Summer break is just around the corner! Aside from the deep sigh of relief and hopefully a nice vacation on the horizon, one of the first thoughts for both parents and educators is that dreaded summer slide. After school year of hard work and a lot of progress, students tend to get out of routine and get rusty on their academic skills.
This is especially true for students with learning differences who took even longer than their peers to learn in the first place. There are several ways you can help prevent or limit this slide, so let's take a peek at some options:
Build In Academic Summer Routines
One of the best things you can do is set up a designated time each day to practice skills. Depending on the age, set aside 30 minutes to an hour each day (closer to 30 mins for younger students) to work on previously learned skills. Here are some great options for that time:
- Math facts practice
- Math-Aids.com is my favorite worksheet generator
- Silent and/or oral reading enjoyable books and magazines
- Practice spelling words
- Practice reading high frequency words (sight words)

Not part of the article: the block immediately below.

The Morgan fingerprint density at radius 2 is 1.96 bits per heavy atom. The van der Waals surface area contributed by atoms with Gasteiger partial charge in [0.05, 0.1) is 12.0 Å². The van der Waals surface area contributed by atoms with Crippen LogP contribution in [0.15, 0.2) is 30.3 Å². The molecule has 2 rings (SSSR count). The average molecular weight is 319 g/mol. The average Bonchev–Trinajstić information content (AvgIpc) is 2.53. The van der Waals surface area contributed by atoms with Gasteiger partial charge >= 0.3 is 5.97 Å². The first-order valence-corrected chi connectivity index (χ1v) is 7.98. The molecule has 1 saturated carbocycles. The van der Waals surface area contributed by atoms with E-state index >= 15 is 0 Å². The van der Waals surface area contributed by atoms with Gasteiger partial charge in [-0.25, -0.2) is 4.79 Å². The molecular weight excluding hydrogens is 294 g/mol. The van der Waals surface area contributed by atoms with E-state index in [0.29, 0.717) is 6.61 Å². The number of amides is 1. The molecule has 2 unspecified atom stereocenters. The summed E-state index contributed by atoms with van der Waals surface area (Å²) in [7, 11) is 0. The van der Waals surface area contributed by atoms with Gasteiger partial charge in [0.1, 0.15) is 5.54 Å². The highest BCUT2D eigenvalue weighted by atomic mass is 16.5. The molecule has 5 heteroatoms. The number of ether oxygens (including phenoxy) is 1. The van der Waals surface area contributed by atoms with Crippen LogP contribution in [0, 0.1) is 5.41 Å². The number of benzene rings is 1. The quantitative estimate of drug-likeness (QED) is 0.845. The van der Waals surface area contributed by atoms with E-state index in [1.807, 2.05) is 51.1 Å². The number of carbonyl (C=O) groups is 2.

Disguise Learning as Fun
Not all learning has to feel like work, and there are a lot of great activities you can do at home that use skills kids learn at school during the school year. Here are some fun opportunities to learn while having fun:
- Fractions - hide the 1 cup and make the student use fraction cups to build a whole cup or other measurements
- Time - have the student look at the clock and determine what time it will be done baking instead of only using a timer
- Sequencing - practicing the order and following multi-step directions
- Wood and hands-on other projects make for great opportunities for measurement, sequencing, and following directions
- Yet another way to practice math and measurements and multiple steps
- Patterns, sequencing
Are you going on a summer adventure? If it isn't a full vacation, perhaps there are camps or day trips planned. This is a great opportunity to practice writing skills. Let your kiddo pick their favorite blank journal at the store or on Amazon. Then set aside some time to write each week and make it fun. Here are some tips:
- Let them include pictures
- Comic strips are a great way to show sequencing of events
- Give them a prompt such as "write your favorite thing you did at camp this week", or "the person I had the most fun with was..."
- If visiting family or friends, have them write about who they visited, what they saw, or what they enjoyed on the visit.
The key with journals is not to make it stressful! It's not about nitpicking every capital and period, it's about fostering enjoyment of learning and keeping them practicing the skills they have. Transitions back to writing at school will be much easier if they've picked up a pencil in the last two months!